There is, as far as I know, no proof of why certain conjugate pairs of physical observables behave in this fashion. In fact, as @ZeroTheHero points out, we may not even know how to measure some of the operators that satisfy these "generalised uncertainty principles". It may even be -- as some have conjectured -- that one of the operators of the pair may not even be a "physical" observable!

So I would say that -- in this case at least -- the "physical" explanation is more misleading than anything.

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  • $\begingroup$ What reasoning is provided for believing that the uncertainty is inherent and not a result of our own measurements? In fact, the mathematics of quantum mechanics involving complex valued vector spaces, operators, quantum commutators, probabilities etc are ideas borrowed from Mathematics to explain empirical observations. Why are we adhering to these abstract notions of probability waves and Fourier transforms while abandoning physical intuition? $\endgroup$ – Ajinkya Naik Jun 27 '20 at 15:50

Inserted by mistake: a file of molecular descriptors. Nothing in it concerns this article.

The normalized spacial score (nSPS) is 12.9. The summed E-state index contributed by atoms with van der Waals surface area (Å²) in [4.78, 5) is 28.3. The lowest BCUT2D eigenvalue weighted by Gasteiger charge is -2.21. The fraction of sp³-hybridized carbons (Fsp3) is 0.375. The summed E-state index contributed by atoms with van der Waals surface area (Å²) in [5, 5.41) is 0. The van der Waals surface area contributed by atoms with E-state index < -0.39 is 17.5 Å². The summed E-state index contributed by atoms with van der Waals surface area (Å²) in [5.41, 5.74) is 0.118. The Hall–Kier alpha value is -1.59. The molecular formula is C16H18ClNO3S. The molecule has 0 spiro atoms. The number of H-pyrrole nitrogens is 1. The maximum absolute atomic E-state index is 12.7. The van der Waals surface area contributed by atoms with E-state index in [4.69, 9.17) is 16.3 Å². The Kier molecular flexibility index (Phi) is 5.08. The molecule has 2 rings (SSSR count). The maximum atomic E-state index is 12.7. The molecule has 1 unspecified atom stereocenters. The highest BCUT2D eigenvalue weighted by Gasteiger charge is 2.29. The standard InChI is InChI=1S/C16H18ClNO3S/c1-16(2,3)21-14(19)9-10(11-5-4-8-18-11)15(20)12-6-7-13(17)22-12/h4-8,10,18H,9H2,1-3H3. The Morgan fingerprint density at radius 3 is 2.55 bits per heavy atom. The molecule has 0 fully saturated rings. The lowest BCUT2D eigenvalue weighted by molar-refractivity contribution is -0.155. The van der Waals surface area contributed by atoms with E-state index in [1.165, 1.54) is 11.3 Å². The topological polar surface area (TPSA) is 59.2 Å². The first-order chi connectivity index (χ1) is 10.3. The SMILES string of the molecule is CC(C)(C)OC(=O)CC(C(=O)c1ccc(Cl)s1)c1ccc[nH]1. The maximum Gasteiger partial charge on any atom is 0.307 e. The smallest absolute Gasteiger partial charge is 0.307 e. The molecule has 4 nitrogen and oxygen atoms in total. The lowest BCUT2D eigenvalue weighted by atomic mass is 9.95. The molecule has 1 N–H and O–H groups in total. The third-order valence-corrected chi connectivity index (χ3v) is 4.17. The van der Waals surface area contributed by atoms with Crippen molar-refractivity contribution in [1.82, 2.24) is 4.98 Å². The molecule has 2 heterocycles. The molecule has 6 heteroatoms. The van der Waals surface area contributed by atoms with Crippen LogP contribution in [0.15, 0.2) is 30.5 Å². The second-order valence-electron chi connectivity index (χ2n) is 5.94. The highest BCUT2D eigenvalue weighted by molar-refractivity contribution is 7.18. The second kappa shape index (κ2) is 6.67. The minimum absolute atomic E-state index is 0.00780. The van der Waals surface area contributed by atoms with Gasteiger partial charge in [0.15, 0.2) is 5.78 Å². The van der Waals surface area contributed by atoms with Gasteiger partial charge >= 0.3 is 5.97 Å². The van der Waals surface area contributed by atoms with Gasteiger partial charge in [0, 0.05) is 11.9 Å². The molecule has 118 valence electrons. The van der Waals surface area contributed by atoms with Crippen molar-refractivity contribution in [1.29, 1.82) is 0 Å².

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    $\begingroup$ I concur that most expositions of the uncertainty principle create more problems than they solve. As you mention, there is the suggested association between the uncertainty principle and measuement. Measurement does present specific problems, but not the ones that are suggested by the misleading expositions. When it comes to first introduction to the uncertainty principle, the one by Grant Sanderson (youtube channel 3blue1brown) is far superior to any other exposition I've seen. $\endgroup$ – Cleonis Jun 27 '20 at 15:52
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    $\begingroup$ @AjinkyaNaik Quantum uncertainty plays a vital role in many phenomena unrelated to observation as such, such as virtual particles, the Casimir effect and the evaporation of black holes. $\endgroup$ – Guy Inchbald Jun 27 '20 at 19:00
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Hawking clearly stated it as a physical consequence, which is more intuitive than the mathematical one.